Keeanga-Yamahtta Taylor 3-Pack
The widespread protests in the wake of the murders of George Floyd and Breonna Taylor marked a new chapter in the struggle for Black liberation. What would constitute Black liberation? Keeanga-Yamahtta Taylor says it’s about self-determination. “Can we make decisions free of economic coercion? Can we make decisions that are truly free? That to me is what liberation would be. I know that it’s not something that Black people can achieve alone. Black liberation is bound up with human liberation. On a purely mathematical basis, Black people drift between 13 and 14% of the population. We can’t get free alone. So, this is also about really trying to examine the connections between the subjugation of Black people, and how that relates to a wider web of subjugation of other people, including White people, in our society.”
One of the techniques of ruling class control is to isolate people from one another. “Look out for yourself,” is the constant drumbeat. We are reduced to self-centered consumers not engaged citizens. Saul Alinsky suggests a different path. In his Rules for Radicals he said, “Change comes from power, and power comes from organization. In order to act, people must get together.” And that is happening. Popular movements such as Black Lives Matter, #MeToo, Extinction Rebellion and Sunrise are shaking up the establishment. Finding kindred spirits and working collectively with allies not only has broader positive political consequences but helps to overcome negativity and feelings of loneliness and despair. You look in the mirror and you feel good about yourself. History has shown social movements can have a huge societal impact.
The Black Panther Party was founded fifty years ago. It did much to raise consciousness and pride among African-Americans. It was seen as a threat by the establishment and was thus targeted by Hoover’s FBI in a campaign of infiltration, destabilization and assassination. Today a new generation of activists has arisen in the aftermath of a series of outrageous killings of African-Americans by police. The Black Lives Matter movement has reawakened attention to the historical and contemporary ravages of racism and the persistence of structural inequality such as mass incarceration and unemployment. Who can forget Eric Garner’s plea of “I can’t breathe” before he was choked to death on a Staten Island street? It symbolizes the plight of many blacks trying to survive in crushing poverty. The Black Lives Matter movement holds the potential to reignite a broader push for black liberation.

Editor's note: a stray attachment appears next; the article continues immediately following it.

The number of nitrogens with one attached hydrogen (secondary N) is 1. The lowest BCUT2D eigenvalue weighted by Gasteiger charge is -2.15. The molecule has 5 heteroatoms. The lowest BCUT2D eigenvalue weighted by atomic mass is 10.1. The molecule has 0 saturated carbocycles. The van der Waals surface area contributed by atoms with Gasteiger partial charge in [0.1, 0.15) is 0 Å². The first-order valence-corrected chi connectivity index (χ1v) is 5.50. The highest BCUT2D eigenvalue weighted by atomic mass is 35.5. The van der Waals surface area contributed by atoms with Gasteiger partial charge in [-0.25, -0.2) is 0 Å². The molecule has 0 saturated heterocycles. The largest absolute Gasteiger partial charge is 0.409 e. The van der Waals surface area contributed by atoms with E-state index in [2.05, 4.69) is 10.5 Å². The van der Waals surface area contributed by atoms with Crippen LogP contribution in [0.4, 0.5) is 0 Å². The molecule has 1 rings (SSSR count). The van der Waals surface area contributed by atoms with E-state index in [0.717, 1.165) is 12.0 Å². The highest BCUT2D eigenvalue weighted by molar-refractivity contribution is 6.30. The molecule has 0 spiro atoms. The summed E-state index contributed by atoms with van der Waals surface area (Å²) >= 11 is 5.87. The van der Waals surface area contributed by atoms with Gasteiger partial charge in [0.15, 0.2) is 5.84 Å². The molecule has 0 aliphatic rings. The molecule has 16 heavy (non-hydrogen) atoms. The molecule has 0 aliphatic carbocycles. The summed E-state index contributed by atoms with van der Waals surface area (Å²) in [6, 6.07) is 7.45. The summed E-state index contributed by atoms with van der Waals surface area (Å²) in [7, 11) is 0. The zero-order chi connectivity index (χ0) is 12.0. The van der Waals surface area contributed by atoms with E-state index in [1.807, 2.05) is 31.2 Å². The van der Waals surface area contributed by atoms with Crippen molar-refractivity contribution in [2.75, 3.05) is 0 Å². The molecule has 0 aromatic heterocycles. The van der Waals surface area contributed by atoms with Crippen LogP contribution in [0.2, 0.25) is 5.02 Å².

This event was presented by the Lannan Foundation.
Keeanga-Yamahtta Taylor writes and speaks on Black politics, social movements, and racial inequality. She is a professor of African American Studies at Princeton. Her articles appear in The New Yorker, The Nation, The Guardian and Jacobin. She is the author of Race for Profit, How We Get Free and the award-winning From #BlackLivesMatter to Black Liberation.